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Custom parachute

 

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SupaSnail

Jul 30, 2012, 6:28 AM
Post #1 of 26 (2243 views)
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Custom parachute Can't Post

I work for a company that produces polyamide yarn. Company engineers told me that probably we can produce a yarn suitable for parachute production and managers seemed interested in sponsoring a parachute made from our material.

Problem is that I can't seem to find any manufacturer willing to even discuss this idea with me. Am I missing something? I do assume it's not a top secret information to know what type of yarn you need to sew a parachute? Anyone able to help?

Enjoy & bs


wolfriverjoe  (A 50013)

Jul 30, 2012, 7:02 AM
Post #2 of 26 (2193 views)
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Re: [SupaSnail] Custom parachute [In reply to] Can't Post

What part would your yarn be used for?

Are you wanting to weave the yarn into the fabric the canopy is made from?
Or use it as thread to sew the canopy together?
Or use it for the suspension lines?

The answer to that will allow better answers as to why nobody wants to talk to you.

There's a "Top Secret" book with a lot of info about parachutes, their construction and composition.

It's called "The Parachute Manual." Most often referred to as "Poynter" (the author).

http://www.parapublishing.com/...ation/parachutes.cfm


JohnMitchell  (D 6462)

Jul 30, 2012, 7:45 AM
Post #3 of 26 (2154 views)
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Re: [SupaSnail] Custom parachute [In reply to] Can't Post

What advantages will your new yarn have over the materials currently in use? The answers to that question is what may or may not sway the manufacturers into testing it. It takes a chunk of $$ to test new materials. Smile


nitrochute  (D License)

Jul 30, 2012, 9:16 AM
Post #4 of 26 (2106 views)
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Re: [SupaSnail] Custom parachute [In reply to] Can't Post

also, should you be sucessful in getting any parachute manufacturers to use your fabric, be prepared to "eat" massive quantities of said fabric that does not meet porosity( air permeability) or strength standards.


SupaSnail

Jul 30, 2012, 11:43 AM
Post #5 of 26 (2046 views)
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Re: [wolfriverjoe] Custom parachute [In reply to] Can't Post

In reply to:
What part would your yarn be used for?

Are you wanting to weave the yarn into the fabric the canopy is made from?
Or use it as thread to sew the canopy together?
Or use it for the suspension lines?

The answer to that will allow better answers as to why nobody wants to talk to you.

There's a "Top Secret" book with a lot of info about parachutes, their construction and composition.

It's called "The Parachute Manual." Most often referred to as "Poynter" (the author).

http://www.parapublishing.com/...ation/parachutes.cfm

Idea is that manufacturer of parachute fabric (yarn that canopy is made from) would use our material instead of its original supplier. Manufacturer of parachute would give exact specification yarn must achieve and we would produce it.

We make tons of this stuff in huge varieties every day. As said, our engineers felt confident we can produce it to exact specifications.

Thanks (specially for the link to the document)!


theonlyski  (D License)

Jul 30, 2012, 11:59 AM
Post #6 of 26 (2027 views)
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Re: [SupaSnail] Custom parachute [In reply to] Can't Post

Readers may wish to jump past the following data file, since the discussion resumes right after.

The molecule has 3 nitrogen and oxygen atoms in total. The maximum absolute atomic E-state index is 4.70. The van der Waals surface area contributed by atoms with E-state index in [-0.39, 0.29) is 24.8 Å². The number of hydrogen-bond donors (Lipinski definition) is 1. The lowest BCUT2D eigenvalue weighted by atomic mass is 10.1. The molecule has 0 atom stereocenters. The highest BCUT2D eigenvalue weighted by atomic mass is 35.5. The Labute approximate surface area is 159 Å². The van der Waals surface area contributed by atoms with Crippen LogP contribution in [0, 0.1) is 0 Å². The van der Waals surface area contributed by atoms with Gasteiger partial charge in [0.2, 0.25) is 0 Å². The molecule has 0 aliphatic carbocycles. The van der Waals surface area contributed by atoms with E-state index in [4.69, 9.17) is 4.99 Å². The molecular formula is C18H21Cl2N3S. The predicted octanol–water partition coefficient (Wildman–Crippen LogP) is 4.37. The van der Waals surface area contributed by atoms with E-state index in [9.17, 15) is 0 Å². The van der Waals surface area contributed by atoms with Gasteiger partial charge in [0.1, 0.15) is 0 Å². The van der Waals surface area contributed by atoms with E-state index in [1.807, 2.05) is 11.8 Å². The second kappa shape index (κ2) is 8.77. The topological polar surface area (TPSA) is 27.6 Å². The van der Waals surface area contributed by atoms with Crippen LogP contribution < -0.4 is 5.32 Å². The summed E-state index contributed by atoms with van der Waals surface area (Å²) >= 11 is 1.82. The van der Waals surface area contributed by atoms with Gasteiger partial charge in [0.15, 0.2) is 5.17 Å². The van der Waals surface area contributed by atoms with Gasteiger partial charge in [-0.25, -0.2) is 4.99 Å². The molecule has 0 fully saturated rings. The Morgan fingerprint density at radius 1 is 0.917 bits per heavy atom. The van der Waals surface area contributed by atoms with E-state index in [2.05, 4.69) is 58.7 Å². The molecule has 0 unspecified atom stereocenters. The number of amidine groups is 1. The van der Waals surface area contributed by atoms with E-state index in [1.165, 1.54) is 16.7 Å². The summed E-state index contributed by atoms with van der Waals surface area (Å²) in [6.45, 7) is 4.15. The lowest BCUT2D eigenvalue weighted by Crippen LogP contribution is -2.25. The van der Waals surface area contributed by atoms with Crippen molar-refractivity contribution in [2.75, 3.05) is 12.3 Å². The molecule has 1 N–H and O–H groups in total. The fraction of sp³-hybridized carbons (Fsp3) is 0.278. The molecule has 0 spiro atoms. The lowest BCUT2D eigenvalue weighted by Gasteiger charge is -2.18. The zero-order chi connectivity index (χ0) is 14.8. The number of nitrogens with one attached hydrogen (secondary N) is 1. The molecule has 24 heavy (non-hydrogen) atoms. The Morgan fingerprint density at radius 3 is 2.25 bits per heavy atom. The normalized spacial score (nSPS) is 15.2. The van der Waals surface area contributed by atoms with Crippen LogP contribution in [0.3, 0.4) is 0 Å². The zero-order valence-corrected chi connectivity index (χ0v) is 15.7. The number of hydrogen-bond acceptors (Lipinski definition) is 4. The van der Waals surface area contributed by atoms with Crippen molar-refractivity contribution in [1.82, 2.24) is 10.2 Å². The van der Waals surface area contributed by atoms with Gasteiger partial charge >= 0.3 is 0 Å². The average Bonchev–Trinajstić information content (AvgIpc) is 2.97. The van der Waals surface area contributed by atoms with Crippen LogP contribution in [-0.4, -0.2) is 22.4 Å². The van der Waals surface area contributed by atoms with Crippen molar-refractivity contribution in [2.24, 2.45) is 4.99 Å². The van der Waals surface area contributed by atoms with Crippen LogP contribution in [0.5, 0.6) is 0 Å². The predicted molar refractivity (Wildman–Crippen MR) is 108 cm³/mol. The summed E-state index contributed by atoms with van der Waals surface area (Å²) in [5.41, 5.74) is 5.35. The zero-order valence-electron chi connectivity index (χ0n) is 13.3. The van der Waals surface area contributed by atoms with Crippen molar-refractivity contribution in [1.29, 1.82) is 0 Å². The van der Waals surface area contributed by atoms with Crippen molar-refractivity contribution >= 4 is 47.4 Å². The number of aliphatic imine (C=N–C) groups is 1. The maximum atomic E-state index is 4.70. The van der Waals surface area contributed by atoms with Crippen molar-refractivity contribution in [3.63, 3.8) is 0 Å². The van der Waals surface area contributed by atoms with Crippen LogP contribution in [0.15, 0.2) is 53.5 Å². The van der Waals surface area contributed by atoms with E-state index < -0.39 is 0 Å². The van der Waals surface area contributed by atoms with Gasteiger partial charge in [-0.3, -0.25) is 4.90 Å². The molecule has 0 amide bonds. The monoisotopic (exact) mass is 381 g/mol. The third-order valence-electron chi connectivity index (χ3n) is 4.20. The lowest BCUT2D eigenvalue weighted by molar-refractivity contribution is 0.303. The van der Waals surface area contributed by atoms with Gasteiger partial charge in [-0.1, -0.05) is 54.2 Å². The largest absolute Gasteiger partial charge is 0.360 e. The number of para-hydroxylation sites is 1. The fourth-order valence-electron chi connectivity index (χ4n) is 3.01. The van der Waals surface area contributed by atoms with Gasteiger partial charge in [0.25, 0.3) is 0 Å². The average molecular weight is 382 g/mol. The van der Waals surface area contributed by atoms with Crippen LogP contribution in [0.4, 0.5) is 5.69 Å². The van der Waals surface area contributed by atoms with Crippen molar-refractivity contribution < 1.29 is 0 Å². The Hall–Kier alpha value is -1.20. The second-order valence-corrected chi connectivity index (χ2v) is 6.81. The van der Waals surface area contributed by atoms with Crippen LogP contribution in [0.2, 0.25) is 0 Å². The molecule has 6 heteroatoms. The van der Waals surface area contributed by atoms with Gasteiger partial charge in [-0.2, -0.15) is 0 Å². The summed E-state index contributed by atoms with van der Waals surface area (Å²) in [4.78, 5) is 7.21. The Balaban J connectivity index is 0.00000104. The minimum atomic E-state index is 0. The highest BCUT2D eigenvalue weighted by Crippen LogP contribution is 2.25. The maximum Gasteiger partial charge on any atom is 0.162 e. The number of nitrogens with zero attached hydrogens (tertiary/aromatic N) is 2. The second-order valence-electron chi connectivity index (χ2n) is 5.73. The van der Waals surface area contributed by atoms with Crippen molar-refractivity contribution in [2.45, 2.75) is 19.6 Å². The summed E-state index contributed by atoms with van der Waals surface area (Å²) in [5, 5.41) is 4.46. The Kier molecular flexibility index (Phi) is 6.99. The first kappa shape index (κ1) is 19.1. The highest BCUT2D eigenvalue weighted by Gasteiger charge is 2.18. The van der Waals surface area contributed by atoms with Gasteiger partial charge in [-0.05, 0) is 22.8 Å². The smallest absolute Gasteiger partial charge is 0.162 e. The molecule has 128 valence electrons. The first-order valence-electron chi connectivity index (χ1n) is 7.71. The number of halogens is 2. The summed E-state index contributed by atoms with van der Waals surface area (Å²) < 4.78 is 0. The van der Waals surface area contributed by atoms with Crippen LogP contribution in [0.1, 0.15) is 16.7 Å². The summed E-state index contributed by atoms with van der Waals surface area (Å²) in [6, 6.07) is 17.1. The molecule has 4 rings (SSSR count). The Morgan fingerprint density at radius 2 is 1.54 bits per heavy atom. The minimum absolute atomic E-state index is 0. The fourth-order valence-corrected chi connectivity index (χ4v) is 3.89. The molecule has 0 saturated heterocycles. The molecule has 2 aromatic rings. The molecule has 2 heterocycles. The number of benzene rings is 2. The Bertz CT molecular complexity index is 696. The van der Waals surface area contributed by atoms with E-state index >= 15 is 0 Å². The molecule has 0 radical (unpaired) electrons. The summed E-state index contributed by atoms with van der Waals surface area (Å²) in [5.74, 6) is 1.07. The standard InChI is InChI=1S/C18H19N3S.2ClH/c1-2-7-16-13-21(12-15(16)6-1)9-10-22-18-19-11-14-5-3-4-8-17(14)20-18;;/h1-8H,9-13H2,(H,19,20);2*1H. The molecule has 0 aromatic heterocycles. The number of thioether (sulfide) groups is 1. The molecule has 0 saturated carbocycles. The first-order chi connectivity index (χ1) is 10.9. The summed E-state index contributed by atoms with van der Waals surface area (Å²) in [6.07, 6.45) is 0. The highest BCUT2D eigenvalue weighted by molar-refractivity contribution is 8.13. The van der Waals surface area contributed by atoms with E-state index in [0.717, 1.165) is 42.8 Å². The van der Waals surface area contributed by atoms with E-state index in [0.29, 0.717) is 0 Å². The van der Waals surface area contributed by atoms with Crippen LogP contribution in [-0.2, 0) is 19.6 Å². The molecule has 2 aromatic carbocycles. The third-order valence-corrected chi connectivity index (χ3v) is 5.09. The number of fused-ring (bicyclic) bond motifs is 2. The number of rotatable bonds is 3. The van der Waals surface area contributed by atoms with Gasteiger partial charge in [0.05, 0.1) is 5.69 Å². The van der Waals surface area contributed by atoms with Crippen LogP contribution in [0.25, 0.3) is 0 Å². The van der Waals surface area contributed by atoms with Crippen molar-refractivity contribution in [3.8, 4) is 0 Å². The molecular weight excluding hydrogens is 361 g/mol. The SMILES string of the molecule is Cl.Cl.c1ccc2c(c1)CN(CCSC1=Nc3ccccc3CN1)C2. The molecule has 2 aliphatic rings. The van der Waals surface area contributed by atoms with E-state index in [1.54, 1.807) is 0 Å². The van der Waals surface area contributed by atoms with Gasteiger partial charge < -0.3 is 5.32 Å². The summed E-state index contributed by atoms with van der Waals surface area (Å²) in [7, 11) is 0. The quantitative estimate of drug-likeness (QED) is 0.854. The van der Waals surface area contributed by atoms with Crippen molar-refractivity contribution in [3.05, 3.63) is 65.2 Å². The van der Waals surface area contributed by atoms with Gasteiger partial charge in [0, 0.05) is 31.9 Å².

So you would manufacture the bolt(s) of fabric and just send them off to be sewn?


SupaSnail

Jul 30, 2012, 12:01 PM
Post #7 of 26 (2022 views)
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Re: [JohnMitchell] Custom parachute [In reply to] Can't Post

In reply to:
What advantages will your new yarn have over the materials currently in use? The answers to that question is what may or may not sway the manufacturers into testing it. It takes a chunk of $$ to test new materials. Smile

We don't need any advantages, were just interested in using canopy built from our yarn as marketing... Can you give a rough estimate into what it would cost to test "new" material (built upon exact specification of manufacturer)?

I can imagine PD or Icarus would be bored with this idea as they might feel there is no actual gain for them (even though they could AT LEAST learn from experience for free), but maybe some smaller manufacturer would be interested... In fact, this polyamide is made from 100% recycled material so I'm pretty confident it could be classified at least as a "project of achievement". As said, our engineers assured me it's 100% the same as "original" polyamide. We invested years and huge amounts of money into making it in this way :)


Premier NWFlyer  (D 29960)

Jul 30, 2012, 12:07 PM
Post #8 of 26 (2014 views)
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Re: [SupaSnail] Custom parachute [In reply to] Can't Post

In reply to:
We invested years and huge amounts of money into making it in this way :)

And the parachute manufacturers have invested years and huge amounts of money into their own R&D processes, and have corporate strategies and goals that (right now) may not include any modifications to the fabric they use or the suppliers of said fabric. It's not that they're not interested in changes. Both PD and Aerodyne, for example, have come out with innovative new fabrics in the last few years (PD's Optimum fabric, Aerodyne's ZPX fabric). It may be that their corporate focus is now elsewhere, on different things and they're not going to just devote their resources to the investigation of your fabric as a viable option just because you think they should.


SupaSnail

Jul 30, 2012, 12:08 PM
Post #9 of 26 (2013 views)
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Re: [theonlyski] Custom parachute [In reply to] Can't Post

In reply to:
So you would manufacture the bolt(s) of fabric and just send them off to be sewn?

Yes (please excuse my lack of English - I assume bolt of fabric is the same as bobbin of fabric (http://sewthisandthat.com.au/technically-speaking-bobbin-along/)).